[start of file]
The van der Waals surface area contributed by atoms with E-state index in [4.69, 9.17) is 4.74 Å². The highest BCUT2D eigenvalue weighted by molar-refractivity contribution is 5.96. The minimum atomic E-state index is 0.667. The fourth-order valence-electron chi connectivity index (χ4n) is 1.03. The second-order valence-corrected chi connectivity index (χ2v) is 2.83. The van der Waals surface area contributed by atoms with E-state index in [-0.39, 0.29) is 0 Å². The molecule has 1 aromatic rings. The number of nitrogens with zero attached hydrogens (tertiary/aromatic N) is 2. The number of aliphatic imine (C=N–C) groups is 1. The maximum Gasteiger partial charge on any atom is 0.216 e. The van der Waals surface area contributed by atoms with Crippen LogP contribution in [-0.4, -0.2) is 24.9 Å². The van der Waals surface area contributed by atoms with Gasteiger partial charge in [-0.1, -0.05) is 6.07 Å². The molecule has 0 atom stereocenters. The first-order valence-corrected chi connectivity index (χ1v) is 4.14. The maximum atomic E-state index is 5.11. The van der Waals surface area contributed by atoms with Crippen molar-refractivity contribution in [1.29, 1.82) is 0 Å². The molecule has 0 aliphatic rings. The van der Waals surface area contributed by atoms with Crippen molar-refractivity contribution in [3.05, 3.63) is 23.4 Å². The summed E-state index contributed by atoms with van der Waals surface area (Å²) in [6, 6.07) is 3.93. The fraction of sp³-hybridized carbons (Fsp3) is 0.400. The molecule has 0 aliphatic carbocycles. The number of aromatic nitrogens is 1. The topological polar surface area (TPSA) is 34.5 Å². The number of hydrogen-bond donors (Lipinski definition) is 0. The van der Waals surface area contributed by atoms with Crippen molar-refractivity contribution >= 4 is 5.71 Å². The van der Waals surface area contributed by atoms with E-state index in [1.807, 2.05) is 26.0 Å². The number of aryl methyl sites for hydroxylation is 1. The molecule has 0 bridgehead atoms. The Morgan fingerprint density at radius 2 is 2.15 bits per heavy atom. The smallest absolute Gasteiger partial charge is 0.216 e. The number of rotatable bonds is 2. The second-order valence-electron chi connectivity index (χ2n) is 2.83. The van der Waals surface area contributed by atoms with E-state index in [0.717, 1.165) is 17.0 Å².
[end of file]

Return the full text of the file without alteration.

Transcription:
The van der Waals surface area contributed by atoms with E-state index in [4.69, 9.17) is 4.74 Å². The highest BCUT2D eigenvalue weighted by molar-refractivity contribution is 5.96. The minimum atomic E-state index is 0.667. The fourth-order valence-electron chi connectivity index (χ4n) is 1.03. The second-order valence-corrected chi connectivity index (χ2v) is 2.83. The van der Waals surface area contributed by atoms with E-state index in [-0.39, 0.29) is 0 Å². The molecule has 1 aromatic rings. The number of nitrogens with zero attached hydrogens (tertiary/aromatic N) is 2. The number of aliphatic imine (C=N–C) groups is 1. The maximum Gasteiger partial charge on any atom is 0.216 e. The van der Waals surface area contributed by atoms with Crippen LogP contribution in [-0.4, -0.2) is 24.9 Å². The van der Waals surface area contributed by atoms with Gasteiger partial charge in [-0.1, -0.05) is 6.07 Å². The molecule has 0 atom stereocenters. The first-order valence-corrected chi connectivity index (χ1v) is 4.14. The maximum atomic E-state index is 5.11. The van der Waals surface area contributed by atoms with Crippen molar-refractivity contribution in [1.29, 1.82) is 0 Å². The molecule has 0 aliphatic rings. The van der Waals surface area contributed by atoms with Crippen molar-refractivity contribution in [3.05, 3.63) is 23.4 Å². The summed E-state index contributed by atoms with van der Waals surface area (Å²) in [6, 6.07) is 3.93. The fraction of sp³-hybridized carbons (Fsp3) is 0.400. The molecule has 0 aliphatic carbocycles. The number of aromatic nitrogens is 1. The topological polar surface area (TPSA) is 34.5 Å². The number of hydrogen-bond donors (Lipinski definition) is 0. The van der Waals surface area contributed by atoms with Crippen molar-refractivity contribution >= 4 is 5.71 Å². The van der Waals surface area contributed by atoms with E-state index in [1.807, 2.05) is 26.0 Å². The number of aryl methyl sites for hydroxylation is 1. The molecule has 0 bridgehead atoms. The Morgan fingerprint density at radius 2 is 2.15 bits per heavy atom. The smallest absolute Gasteiger partial charge is 0.216 e. The number of rotatable bonds is 2. The second-order valence-electron chi connectivity index (χ2n) is 2.83. The van der Waals surface area contributed by atoms with E-state index in [0.717, 1.165) is 17.0 Å².